In political circles here, the only thing more talked about is the comparison that inevitably follows as to when you switched it off in irritation. American political hacks show Russians how to make political enemies look bad? Pozhaluista! (Please!) Mysterious Russian operatives shadow American visitors through Moscow’s back streets? How ‘60s! The Kremlin’s most devious masterminds need focus groups to tell them that Yeltsin -- ailing and depressed -- needs an image make-over?

“What I can say is we didn’t derive any pleasure from watching this movie,” Sergei Filatov, Yeltin’s chief of staff and an architect of the ’96 campaign, said of the film, known in Russia as “Proyekt Yeltsin” (Project Yeltsin). “We just kept looking at everything these American guys supposedly did, and asking ourselves the question: Didn’t we do anything at all? What was our role?”

Andrei Piontkovsky, director of Moscow’s Center for Strategic Studies and also a campaign insider, added, “This movie about three American political technicians coming to Russia and getting Yeltsin reelected is sheer delirium.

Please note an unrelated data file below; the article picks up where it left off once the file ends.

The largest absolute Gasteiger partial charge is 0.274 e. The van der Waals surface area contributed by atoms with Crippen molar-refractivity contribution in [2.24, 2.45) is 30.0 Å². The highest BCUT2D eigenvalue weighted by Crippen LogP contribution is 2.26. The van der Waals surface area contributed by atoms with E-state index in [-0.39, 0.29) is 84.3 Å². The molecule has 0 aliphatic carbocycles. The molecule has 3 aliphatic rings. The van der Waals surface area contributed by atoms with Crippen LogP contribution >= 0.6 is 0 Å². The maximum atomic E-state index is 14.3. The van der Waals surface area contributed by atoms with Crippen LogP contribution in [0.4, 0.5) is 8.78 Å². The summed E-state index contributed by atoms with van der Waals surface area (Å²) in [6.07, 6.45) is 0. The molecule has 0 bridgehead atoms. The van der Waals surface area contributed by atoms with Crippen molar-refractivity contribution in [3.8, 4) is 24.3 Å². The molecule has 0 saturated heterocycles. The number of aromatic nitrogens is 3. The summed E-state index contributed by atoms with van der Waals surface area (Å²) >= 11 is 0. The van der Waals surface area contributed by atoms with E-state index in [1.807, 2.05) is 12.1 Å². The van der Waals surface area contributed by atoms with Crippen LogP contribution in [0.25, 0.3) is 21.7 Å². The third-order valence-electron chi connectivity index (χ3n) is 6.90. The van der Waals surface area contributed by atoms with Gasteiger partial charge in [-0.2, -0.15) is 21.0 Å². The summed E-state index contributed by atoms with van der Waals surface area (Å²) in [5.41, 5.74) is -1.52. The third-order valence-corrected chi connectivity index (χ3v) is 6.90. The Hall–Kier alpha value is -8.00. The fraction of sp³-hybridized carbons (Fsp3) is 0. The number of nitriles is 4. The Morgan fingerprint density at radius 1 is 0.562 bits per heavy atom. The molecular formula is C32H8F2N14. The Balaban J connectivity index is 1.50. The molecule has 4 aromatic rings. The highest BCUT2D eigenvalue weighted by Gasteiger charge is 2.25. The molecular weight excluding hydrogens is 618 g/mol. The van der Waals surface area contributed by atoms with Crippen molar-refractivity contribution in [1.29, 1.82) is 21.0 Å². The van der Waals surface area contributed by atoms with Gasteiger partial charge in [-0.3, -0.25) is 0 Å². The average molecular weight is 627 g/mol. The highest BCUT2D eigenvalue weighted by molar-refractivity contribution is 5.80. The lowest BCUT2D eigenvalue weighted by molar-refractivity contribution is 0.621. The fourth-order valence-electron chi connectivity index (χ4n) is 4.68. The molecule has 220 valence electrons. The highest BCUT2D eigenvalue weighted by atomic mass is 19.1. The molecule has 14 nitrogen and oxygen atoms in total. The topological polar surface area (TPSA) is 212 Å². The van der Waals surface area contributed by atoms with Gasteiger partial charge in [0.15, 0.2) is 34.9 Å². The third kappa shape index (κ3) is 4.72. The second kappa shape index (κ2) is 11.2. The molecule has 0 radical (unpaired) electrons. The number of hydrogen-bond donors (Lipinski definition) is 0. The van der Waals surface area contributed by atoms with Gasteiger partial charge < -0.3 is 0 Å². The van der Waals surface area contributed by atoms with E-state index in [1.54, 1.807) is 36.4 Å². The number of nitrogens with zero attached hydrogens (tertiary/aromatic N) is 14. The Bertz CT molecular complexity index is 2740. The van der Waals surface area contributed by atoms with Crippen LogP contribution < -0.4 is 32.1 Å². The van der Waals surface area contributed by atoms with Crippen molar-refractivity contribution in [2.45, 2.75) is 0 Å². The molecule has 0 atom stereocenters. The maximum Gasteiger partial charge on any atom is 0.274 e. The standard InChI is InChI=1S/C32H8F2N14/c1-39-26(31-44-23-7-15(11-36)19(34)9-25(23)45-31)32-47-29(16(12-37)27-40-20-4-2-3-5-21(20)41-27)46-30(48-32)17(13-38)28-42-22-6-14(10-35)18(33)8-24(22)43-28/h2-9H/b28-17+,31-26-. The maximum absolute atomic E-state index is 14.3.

“Is there still somebody in the U.S. who sincerely believes that it couldn’t have occurred to political analysts working for Yeltsin in ’96 that they needed to go negative on the communists?”

It probably didn’t escape Hollywood’s notice that such an uproar would do nothing to diminish sales, particularly in the middle of another Russian campaign season. Yeltsin’s successor, Vladimir V. Putin, is preparing to seek a second term as 44 Russian political parties duke it out for 450 seats in the State Duma, the lower house of parliament.

These days, most Russians don’t give a second thought to the colorful campaign billboards towering over Leningradsky Prospekt and almost weekly polls showing which party has an edge. In 1996, when Yeltsin was fighting for the survival of Russia’s experiment with democracy -- polling barely 6% against his Communist Party rival, Gennady Zyuganov -- the fine points of electioneering were relatively untested.